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Garcia v. Uptown Bake & Brew, LLC

United States District Court, D. Maryland, Southern Division

November 5, 2014

WALTER OSWALDO GARCIA GARCIA, et al.,
v.
UPTOWN BAKE & BREW, LLC, et al., Defendants. on Behalf of Themselves and All Others Similarly Situated, Plaintiffs,

MEMORANDUM AND ORDER

PAUL W. GRIMM, District Judge.

Walter Oswaldo Garcia Garcia, Ana Hernandez, Pedro Armando Garcia Felipe, Eva E. Ruano Colindres, Jose Luis Flores Guardado, Alexander Marroquin, Jose A. Maldanado, Edgar Sanchez Moanco, [1] and Oscar Oswaldo Ixrata filed this action against their former employers, Uptown Holdings, LLC d/b/a Uptown Bakers, Uptown Bake & Brew, LLC d/b/a Uptown Bakers, and Michael C. McCloud, seeking damages for Defendants' alleged failure to pay proper overtime wages under the Fair Labor Standards Act ("FLSA"), as amended, 29 U.S.C. §§ 201-219, and the Maryland Wage and Hour Law ("MWHL"), Md. Code Ann., Lab. & Empl. §§ 3-401 to 3-430. Before Defendants answered the complaint, the parties jointly moved for court approval of the settlement agreement they have executed. Having reviewed the Complaint, ECF No. 1, the parties' Joint Motion for Approval of Settlement Agreement and General Release and for Entry of Order Dismissing Case with Prejudice and supporting memorandum, ECF Nos. 20 & 20-1, and the Confidential Settlement Agreement and Release, ECF No. 20-2, I find that bona fide disputes exist regarding liability under the FLSA; the Confidential Settlement Agreement and Release, including the amount that Plaintiffs will receive, is a fair and reasonable resolution of those disputes; and the attorneys' fees are reasonable. See Saman v. LBDP, Inc., No. DKC-12-1083, 2013 WL 2949047, at *2 (D. Md. June 13, 2013); Lynn's Food Stores, Inc. v. United States, 679 F.2d 1350, 1355 (1Ith Cir. 1982).

With regard to whether this settlement is fair and reasonable, I have evaluated several factors, including

"(1) the extent of discovery that has taken place; (2) the stage of the proceedings, including the complexity, expense and likely duration of the litigation; (3) the absence of fraud or collusion in the settlement; (4) the experience of counsel who have represented the plaintiffs; (5) the opinions of [] counsel...; and (6) the probability of plaintiffs' success on the merits and the amount of the settlement in relation to the potential recovery."

Saman, 2013 WL 2949047, at *3 (quoting Lomascolo v. Parsons Brinckerhoff, Inc., No. 08-1310, 2009 WL 3094955, at *10 (E.D. Va. Sept. 28, 2009)). I note that the Confidential Settlement Agreement and Release contains a general release of claims beyond those specified in the Complaint. See Sett. Agr. § 3. A general release like this can render the agreement unreasonable. See: e.g., Moreno v. Regions Bank, 729 F.Supp.2d 1346, 1352 (M.D. Fla. 2010) (concluding that "a pervasive release in an FLSA settlement confers an uncompensated, unevaluated, and unfair benefit on the employer" that "fails judicial scrutiny"); McKeen-Chaplin v. Fanklin Am. Mortg. Co., No. 10-5243, 2012 WL 6629608, at *3 (N.D. Cal. Dec. 19, 2012). But, if the employee is compensated reasonably for the release executed, the settlement can be accepted, and I am not required to evaluate the reasonableness of the settlement as to the non-FLSA claims. See Saman, 2013 WL 2949047, at *5 (citing Robertson v. Ther-Rx Corp., No. 09-1010-MHT, 2011 WL 1810193, at *2 (M.D. Ala. May 12, 2011); Bright v. Mental Health Res. Ctr., Inc., No. 09-1010, 2012 WL 868804, at *2 (M.D. Fla. Mar. 14, 2012)). Plaintiffs' compensation under the Confidential Settlement Agreement and Release fairly compensates them for the general release executed.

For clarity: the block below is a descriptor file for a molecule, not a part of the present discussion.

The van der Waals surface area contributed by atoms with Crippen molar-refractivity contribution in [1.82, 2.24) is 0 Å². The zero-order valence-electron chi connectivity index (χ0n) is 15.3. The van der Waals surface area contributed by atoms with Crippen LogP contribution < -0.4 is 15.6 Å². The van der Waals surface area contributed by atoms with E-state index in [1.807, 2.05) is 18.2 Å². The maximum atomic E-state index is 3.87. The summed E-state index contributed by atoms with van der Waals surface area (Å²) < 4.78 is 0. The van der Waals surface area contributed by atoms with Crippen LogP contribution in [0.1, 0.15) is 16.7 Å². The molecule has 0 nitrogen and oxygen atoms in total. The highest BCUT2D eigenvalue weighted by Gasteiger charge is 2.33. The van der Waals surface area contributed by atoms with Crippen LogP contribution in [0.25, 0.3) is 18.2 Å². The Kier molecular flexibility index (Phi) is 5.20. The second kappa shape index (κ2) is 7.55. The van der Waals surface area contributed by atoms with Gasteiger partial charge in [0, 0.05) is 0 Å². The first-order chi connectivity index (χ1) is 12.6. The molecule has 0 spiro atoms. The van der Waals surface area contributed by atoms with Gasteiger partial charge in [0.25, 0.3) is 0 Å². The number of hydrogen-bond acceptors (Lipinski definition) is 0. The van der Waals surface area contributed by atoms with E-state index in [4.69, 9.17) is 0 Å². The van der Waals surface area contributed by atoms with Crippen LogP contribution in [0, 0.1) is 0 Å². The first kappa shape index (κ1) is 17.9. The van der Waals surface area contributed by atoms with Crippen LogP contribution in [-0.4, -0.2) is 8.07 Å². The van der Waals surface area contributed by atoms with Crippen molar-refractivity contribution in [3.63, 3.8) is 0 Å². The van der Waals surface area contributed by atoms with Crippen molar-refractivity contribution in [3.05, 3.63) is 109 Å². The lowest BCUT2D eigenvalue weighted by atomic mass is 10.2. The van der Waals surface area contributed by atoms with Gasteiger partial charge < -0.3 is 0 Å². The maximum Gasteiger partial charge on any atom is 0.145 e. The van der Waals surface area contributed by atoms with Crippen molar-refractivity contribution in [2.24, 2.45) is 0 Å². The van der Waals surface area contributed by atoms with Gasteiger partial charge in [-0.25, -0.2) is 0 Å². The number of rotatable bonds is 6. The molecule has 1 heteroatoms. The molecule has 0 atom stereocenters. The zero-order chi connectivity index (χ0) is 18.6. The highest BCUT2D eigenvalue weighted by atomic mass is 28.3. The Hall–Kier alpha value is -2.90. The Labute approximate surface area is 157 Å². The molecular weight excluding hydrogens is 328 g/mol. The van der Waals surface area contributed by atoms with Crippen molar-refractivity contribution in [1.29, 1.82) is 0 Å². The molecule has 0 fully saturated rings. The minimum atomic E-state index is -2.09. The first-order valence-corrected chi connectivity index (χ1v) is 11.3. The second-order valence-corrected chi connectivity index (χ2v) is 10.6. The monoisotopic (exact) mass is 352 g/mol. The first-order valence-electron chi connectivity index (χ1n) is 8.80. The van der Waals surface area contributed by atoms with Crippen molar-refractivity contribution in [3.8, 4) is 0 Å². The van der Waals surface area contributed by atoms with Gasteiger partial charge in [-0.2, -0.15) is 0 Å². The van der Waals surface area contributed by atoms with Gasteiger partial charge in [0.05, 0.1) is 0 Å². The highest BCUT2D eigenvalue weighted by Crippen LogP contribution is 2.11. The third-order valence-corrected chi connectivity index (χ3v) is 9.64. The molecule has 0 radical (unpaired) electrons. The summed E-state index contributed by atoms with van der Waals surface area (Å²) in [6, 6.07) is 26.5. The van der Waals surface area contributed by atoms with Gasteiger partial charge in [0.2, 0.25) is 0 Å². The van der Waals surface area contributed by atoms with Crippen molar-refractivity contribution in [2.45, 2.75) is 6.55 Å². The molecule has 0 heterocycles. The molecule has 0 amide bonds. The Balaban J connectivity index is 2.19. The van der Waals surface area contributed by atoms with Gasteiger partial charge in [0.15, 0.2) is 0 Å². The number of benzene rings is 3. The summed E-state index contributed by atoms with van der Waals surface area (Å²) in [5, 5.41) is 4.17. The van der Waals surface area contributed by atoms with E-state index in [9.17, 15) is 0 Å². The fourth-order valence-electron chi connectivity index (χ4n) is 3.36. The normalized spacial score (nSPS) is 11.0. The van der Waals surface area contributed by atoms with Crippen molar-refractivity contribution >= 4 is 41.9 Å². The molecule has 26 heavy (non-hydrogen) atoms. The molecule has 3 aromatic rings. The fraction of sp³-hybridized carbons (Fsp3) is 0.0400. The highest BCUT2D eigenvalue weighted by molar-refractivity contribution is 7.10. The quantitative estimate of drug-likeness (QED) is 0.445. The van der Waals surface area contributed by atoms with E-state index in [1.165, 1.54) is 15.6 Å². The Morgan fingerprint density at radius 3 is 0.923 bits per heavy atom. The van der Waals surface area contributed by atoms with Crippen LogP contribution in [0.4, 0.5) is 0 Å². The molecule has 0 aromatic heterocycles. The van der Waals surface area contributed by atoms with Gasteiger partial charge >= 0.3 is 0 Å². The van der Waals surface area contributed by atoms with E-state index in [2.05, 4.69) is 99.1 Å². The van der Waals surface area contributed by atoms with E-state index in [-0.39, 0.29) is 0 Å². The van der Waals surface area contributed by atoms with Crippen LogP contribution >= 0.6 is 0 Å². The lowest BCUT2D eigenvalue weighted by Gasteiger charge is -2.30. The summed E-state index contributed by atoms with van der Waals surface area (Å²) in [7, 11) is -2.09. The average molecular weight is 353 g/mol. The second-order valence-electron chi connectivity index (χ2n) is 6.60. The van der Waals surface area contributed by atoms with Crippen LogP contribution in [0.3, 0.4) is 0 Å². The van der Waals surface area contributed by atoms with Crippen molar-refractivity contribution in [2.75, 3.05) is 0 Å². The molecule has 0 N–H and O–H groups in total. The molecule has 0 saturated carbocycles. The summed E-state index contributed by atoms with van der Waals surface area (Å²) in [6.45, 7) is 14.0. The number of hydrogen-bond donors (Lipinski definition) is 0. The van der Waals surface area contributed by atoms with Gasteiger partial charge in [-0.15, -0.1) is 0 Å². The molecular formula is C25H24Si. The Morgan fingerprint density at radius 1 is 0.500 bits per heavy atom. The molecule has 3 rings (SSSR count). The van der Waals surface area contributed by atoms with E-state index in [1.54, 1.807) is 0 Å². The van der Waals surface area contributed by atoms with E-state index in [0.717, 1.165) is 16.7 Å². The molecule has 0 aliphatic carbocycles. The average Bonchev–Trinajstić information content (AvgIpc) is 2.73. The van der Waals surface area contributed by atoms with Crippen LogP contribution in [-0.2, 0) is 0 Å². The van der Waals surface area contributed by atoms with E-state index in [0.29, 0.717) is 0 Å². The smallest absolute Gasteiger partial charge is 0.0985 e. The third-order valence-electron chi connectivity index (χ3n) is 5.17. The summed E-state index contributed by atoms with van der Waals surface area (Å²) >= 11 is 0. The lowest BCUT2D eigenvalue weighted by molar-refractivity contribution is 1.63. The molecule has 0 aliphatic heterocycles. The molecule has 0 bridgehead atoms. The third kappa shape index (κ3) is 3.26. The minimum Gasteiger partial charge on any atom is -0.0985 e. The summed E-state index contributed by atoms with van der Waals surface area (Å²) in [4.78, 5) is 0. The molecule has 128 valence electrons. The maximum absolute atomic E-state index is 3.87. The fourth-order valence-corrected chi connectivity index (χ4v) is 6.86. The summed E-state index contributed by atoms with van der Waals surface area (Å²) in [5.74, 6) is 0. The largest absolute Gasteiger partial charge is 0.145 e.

As for attorneys' fees, I observe that the parties' supporting memorandum reallocates the compensation among Plaintiffs and counsel. The Confidential Settlement Agreement and Release provided for a total payment to Plaintiffs of $54, 722, 58 and attorneys' fees of $35, 263.43. The memorandum changes the total payment to Plaintiffs to $65, 722.56 and changes the attorneys' fees to $24, 263.43 to "put Plaintiffs' attorney fees more closely in line with Plaintiffs' lodestar." Mem. 5 & 9-10. I find attorneys' fees of $24, 263.43 to be fair and reasonable under the lodestar approach. See Lyle v. Food Lion, Inc., 954 F.2d 984, 988 (4th Cir. 1992).

Accordingly, it is, this 5th day of November 2014, hereby ORDERED that

1. The parties' Joint Motion for Approval of Settlement Agreement and General Release and for Entry of Order Dismissing Case with Prejudice, ECF No. 20, IS GRANTED;
2. The Confidential Settlement Agreement and Release, ECF No. 20-2, including the attorneys' fees provision, Sett. Agr. § 1.c, modified as stated in the parties' memorandum, such that the Plaintiffs will receive $65, 722.56 and counsel will receive $24, 263.43, Mem. 5 & 9, IS APPROVED;
3. This case IS DISMISSED WITH PREJUDICE.

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